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Introducing Transparency into the Oil Industry . The Quest for EITI
1University for Peace, email@example.com
Citation Information: Global Jurist Advances. Volume 4, Issue 3, Pages –, ISSN (Online) 1535-1661, DOI: 10.2202/1535-1661.1138, January 2005
- Published Online:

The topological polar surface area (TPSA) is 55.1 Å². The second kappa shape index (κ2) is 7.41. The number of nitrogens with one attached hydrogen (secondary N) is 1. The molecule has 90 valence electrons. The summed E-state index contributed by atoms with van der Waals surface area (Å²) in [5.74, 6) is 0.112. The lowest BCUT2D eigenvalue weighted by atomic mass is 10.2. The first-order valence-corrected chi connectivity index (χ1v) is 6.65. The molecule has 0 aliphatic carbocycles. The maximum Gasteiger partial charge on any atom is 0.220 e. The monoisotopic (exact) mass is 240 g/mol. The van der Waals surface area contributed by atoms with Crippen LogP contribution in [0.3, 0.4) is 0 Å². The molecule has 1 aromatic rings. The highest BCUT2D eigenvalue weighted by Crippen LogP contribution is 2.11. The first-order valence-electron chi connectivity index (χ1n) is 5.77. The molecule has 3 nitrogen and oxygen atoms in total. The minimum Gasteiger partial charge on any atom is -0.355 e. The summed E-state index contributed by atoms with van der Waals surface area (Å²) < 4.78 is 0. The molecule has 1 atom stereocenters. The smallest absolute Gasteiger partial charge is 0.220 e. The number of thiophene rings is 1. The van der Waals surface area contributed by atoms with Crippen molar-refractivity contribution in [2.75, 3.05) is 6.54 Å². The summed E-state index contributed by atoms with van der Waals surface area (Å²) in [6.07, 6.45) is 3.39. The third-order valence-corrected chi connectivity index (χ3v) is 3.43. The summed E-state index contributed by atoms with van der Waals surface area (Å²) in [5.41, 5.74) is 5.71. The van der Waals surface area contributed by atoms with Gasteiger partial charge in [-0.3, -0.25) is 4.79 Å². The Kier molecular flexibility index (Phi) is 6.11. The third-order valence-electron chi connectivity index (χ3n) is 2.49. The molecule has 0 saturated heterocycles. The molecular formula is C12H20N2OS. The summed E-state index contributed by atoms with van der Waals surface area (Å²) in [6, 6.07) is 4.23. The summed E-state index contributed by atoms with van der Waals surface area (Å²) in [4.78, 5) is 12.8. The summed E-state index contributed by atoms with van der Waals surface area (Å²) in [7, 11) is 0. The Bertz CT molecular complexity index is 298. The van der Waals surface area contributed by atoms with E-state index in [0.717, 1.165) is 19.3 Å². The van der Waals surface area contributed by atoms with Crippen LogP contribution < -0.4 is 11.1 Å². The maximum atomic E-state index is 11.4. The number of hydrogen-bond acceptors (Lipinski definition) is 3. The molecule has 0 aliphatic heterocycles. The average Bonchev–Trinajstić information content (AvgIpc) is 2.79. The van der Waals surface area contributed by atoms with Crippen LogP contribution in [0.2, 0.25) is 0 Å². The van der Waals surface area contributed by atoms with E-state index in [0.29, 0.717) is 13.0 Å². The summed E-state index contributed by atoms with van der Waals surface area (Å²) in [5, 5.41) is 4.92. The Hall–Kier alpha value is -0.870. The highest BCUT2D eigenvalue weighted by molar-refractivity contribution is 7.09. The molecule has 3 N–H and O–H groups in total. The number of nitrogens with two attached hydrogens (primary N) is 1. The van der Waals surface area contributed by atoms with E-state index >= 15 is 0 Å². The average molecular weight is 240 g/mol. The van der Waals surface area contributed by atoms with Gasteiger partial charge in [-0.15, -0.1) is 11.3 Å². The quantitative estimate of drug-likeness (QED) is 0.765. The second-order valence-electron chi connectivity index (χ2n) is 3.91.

It is now well accepted that far from being a positive, possessing an oil industry generally has a negative effect on developing countries. Resource curse, paradox of plenty and Dutch Curse are related theories explaining oils pernicious effect on economic development. The consensus has emerged that transparency is a key requirement for sterilizing oils propensity to harm developing countries. Momentum to introduce transparency into the international oil industry has increased over the last two years, starting with the signing of the Extractive Industry Transparency Initiative (EITI) in July 2002; this is an agreement among state parties to 'work together voluntarily to develop a framework to promote transparency of payments and revenues'. Other recent developments include the EU amending the 'Transparency Obligations Directive', and introduction into the US senate of two bills to tackle the problem of corruption in oil producing developing states. This convergence of thinking raises the possibility that a new international legal orthodoxy regarding the responsibility to transparency may be evolving.However, while there is a consensus on the necessity of transparency, a pluralistic contest between a Publish What You Pay civil society movement wanting EITI to be mandatory, and the international oil TNCs, which wants industry self regulation, is still being waged. Oil TNCs maintain that modality problems over contract sanctity and the inability of international economic law to provide for a globally level playing field preclude a mandatory approach. The oil TNCs arguments also stem from a fear of an international liability being created if EITI was to morph into international hard law. This seeming impasse is illustrative of an imbalance in the dichotomy of international economic law, as TNCs gain increasing rights without incurring any of the reciprocal responsibilities that constitute a legal system. However, insiders in the international oil industry also admit that 'larger forces at work' are driving the introduction of transparency into the international resource industries. In this essay I will utilize interactional legal theory to both explain these larger forces and to analyze the efforts of the PWYP coalition in terms of norm articulation and legal regime creation. The essay will also look at the symmetries of interactional legal theory and the institutional economics of Terry Lynn Karls Paradox of Plenty thesis. Finally the essay will offer a potential treaty solution, combining mandatory and voluntary measures, and examine if the nascent conditions for a customary international law regarding transparency are forming.